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Diary of Charles Francis Adams, 1862

Friday 18th

18 July 1862

Sunday 20th

20 July 1862
19 July 1862
Saturday 19th



A telegram this morning by the Arabia from Boston on the 9th put an end to all further doubt of the folly of the scheme of yesterday. So far as they go the accounts are favorable, though they do not leave matters around Richmond entirely easy. The extent to which the rebel force was crippled in the severe week’s fighting is yet entirely unknown. Much must depend on that. Having always been a great sceptic in regard to the estimates of the numbers alleged to be engaged on that side, I infer from the statements of the Richmond papers, that the place must now be filled with156 the wounded, and still more the sick. As the women are said said to have been removed, it must follow that large draughts must be made on the active force in order to care for them. Hence the ability to act aggressively in the field must be to a degree at least for a time shortened. Every day’s delay is precious to McClellan who has his new dispositions to make and reinforcements to receive. If he can pass a month safely the campaign may be continued, though the malaria will then be growing to its height. On the whole I incline to believe that he would do better to transport himself to Fortress Monroe, and trust to the gunboats for aggressive warfare whilst we finish up whatever may be left to do in the crest. The debate in Parliament last night ended in nothing, bu the manifestation of sentiment among the Tories. Mr Whiteside probably made the speech of the evening for that party. The question is manifestly handled more in reference to home than to external interests. Lord Palmerston’s speech was cautious and wise, but enough could be gathered from it to show that mischief to us in some shape will only be averted by the favor of Divine providence on our own efforts. The anxiety attending my responsibility is only postponed. I wrote a full despatch to Mr Seward, and sent it by the mail. Then with Mrs Adams to make visits. We had to dinner a party consisting of the Duke and Duchess of Argyll, the Duke of Newcastle, Lord Lyons, Sir Roundell and Lady Palmer, Sir William Martins, Lady and daughter, Mr and Mrs Cardwell, Mr Bates, Mr Tricoupi, and Sidney Brooks and his Wife. It went off tolerably well, and as the last of the season I rejoiced in it. I have now returned almost every civility that has been paid to me i this way. This is most particularly satisfactory as there is no knowing whether the power to do it will much longer continue.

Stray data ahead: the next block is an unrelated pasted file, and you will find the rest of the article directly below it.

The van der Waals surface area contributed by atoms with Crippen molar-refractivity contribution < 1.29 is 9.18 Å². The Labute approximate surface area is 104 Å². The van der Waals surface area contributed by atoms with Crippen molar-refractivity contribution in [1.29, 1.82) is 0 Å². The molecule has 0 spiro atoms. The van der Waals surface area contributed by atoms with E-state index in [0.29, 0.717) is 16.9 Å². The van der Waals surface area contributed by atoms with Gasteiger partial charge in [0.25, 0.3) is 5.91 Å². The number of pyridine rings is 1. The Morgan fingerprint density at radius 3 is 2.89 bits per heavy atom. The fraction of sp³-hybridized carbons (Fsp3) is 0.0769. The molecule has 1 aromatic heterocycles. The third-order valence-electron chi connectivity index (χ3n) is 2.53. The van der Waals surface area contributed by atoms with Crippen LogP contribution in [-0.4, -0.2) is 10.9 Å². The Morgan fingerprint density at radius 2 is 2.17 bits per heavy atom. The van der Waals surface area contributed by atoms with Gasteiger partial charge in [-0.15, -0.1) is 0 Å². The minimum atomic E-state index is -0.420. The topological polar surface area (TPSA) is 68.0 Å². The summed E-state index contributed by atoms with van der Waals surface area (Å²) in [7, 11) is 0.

Cite web page as:

Charles Francis Adams, Sr., [date of entry], diary, in Charles Francis Adams, Sr.: The Civil War Diaries (Unverified Transcriptions). Boston: Massachusetts Historical Society, 2015. http://www.masshist.org/publications/cfa-civil-war/view?id=DCA62d200